Hi Bruno,

I must admit to a little hand waving.  OK, maybe a lot.  So I shall try some
more of it; I think I will practice it in case I ever need to persuade
anyone to believe my conjectures are true, false, or neither.

What I mean to say, if you will, is actually a slightly (only slightly) more
formal version of what another poster said.  4 of my lines in my repetitive
post were "random" while the rest was highly compressible, say in terms of
Kolmogorov complexity, and therefore -not- random.

To turn that into a semi-informal argument, accepting that as a premise and
labeling scheme (ie, that "originality" is sort of a synonym for
randomness), key assumption here being that is what random utterances look
like [***], then here is the implication:
For "my output" to be random, say, if I were a (self-aware by assumption)
device in the sense of David Wolpert (of NASA), consciousness is a necessary
condition.

I usually mess up how to translate that word into a conditional, I must
admit.  I visualize a set C of all conscious things (or devices, if you
will) to then be "bigger" bubble than randomness.  Now, either that, or
there is overlap but R is not fully contained in C.  This is totally
speculative!  Let's go, with the sake of argument, that R is fully contained
in C.  Then the implication should be that if x is a Wolpert-ian device then
R(x) ==> C(x), and this is -only- more hand-waving and not proof of my
earlier claim.



(That seems quite obviously false if x is not a device or some type of thing
already known to be a machine.  I think in proving odd things are conscious,
the first step would be to demonstrate that it is a device which ought to be
hard in many cases.)

Also, that is quite a stretch, I realize, as that would imply that some sort
of "conscious design" (not ID but CD) is actually the case in the universe
due to the seemingly random fluctuations on the quantum scale. That is,
unless one uses a now-outdated definition of intelligence as meaning
something like the term "evil intelligence" that Descartes might have used;
in that event, ID might be correct if one severely abuses the language (I
have no desire to prove or disprove any such matters).



So, to recap my implications/speculations, let x be a device and notation as
in an above post:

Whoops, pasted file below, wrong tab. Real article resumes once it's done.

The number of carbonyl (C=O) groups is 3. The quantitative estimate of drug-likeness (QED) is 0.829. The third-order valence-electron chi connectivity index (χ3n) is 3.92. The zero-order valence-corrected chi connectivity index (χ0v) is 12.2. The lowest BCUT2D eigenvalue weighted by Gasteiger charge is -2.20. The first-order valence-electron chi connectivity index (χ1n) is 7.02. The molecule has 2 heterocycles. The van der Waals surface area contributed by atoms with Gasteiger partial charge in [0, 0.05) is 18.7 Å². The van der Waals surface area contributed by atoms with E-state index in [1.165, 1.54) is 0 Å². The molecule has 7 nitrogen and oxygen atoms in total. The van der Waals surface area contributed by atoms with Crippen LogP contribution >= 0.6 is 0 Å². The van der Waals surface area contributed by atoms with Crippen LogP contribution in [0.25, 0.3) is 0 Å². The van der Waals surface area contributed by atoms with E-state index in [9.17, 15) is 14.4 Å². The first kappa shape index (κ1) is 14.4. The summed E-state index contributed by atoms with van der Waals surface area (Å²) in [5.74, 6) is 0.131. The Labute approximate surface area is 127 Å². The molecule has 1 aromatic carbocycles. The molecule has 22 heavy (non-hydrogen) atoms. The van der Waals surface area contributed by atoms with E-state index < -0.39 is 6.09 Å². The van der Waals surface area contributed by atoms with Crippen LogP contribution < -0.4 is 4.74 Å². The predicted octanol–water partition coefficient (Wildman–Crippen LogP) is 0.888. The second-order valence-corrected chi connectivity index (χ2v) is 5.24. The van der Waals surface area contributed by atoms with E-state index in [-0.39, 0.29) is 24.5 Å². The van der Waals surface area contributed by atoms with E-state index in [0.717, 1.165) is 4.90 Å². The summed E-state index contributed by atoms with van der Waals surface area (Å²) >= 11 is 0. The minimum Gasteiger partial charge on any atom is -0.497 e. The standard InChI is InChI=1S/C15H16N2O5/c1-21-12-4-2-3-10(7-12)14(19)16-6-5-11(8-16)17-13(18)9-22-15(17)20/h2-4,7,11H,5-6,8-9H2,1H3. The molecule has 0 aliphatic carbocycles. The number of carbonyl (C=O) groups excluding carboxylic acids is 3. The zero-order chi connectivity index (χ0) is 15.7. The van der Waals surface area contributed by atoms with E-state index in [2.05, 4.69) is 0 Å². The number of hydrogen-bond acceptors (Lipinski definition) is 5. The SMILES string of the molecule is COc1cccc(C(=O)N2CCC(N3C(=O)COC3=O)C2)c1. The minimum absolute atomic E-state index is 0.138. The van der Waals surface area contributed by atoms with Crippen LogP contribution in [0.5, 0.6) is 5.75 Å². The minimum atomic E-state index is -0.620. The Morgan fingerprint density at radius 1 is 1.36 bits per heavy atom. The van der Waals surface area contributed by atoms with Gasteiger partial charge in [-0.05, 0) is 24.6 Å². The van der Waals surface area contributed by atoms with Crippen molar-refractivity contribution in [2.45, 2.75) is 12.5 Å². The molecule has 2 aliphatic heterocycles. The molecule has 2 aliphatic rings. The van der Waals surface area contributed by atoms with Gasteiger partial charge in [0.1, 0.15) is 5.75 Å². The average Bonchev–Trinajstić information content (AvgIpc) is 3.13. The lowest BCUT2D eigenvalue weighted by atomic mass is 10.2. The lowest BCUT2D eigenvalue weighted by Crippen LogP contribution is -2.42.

O(x) ==> R([x]) ==> C(x) <== S(x) <== O(x)
Furthermore, the brackets [x] and the whole R([x]) and each implication
would have to be in the context of a suitable MV-logic since these are -all-
vague notions, especially consciousness.  I doubt Omniscience is a vague
notion though. .. ... .... ..... ......  I'm thinking I'll need brackets for
only the vague notions and maybe that will be a telegraphing notation to
indicate that such is a vague notion.  Fortunately, crisp logic is fully
compatible with enough MV-logics for the implications to even work, so this
might be closer to the final notation of what will be conjecture 6 in my
next draft of algebraic physics article:
O(x) ==> R([x]) ==> C([x]) <== S([x]) <== O(x)

PS, I think we're all birds here!

-Brian


[***] I think that randomness is best defined not with two categories,
random and not random, but with shades of or degrees of randomness and
Many-Valued non-classical logics are perfect for -vague notions-, as are
non-well founded set theories.  My first crack at what I wrote down earlier
in my abstract here was to use a non-well founded set theory to define
self-awareness in a circular fashion.  As extremely unsatisfying as that is,
I was hoping that I could develop a well-founded theory out of that and then
finish this sentence:
something has Self Awareness if and only if __________fill in blank_________
where that blank is filled with only well-founded notions.

Effectively, I wanted to "solve for what Self Awareness is" in the context
of NON-WF set theory but present something in terms of a WF set theory,
essentially like how an electrical engineer uses Complex Numbers in the
intermediate calculations and then presents something to his boss in terms
of only real numbers.

And I still feel inclined to do that (or try to do that if I can't do it)
but my time for research is exceptionally limited at this time.


On Tue, May 13, 2008 at 7:32 AM, Bruno Marchal <[EMAIL PROTECTED]> wrote:

>
> Hi Brian,
>
> Le 13-mai-08, à 02:00, Brian Tenneson a écrit :
>
> >
> > [...]
>
> > To recapitulate, the statement of the idea is this:
> >  [1]
> > Randomness implies consciousness.
>
>
> I don't see why, or even what this could mean.
>
>
>
> > The converse appears to be false.
>
>
> Comp (+ Consciousness or just first person perspective) implies (first
> person) randomness (Cf step 3 of the UDA).
>
>
>
> >
> > [2]
> > SAS implies consciousness.
>
> OK (but trivial, imo)
>
>
> > The converse appears to be false.  <consider a one-second-old frog,
> > for example>
>
>
> I think you're a bit unfair with the old frogs ...
>
> Best,
>
> Bruno
>
>
>
>
> http://iridia.ulb.ac.be/~marchal/ <http://iridia.ulb.ac.be/%7Emarchal/>
>
>
> >
>

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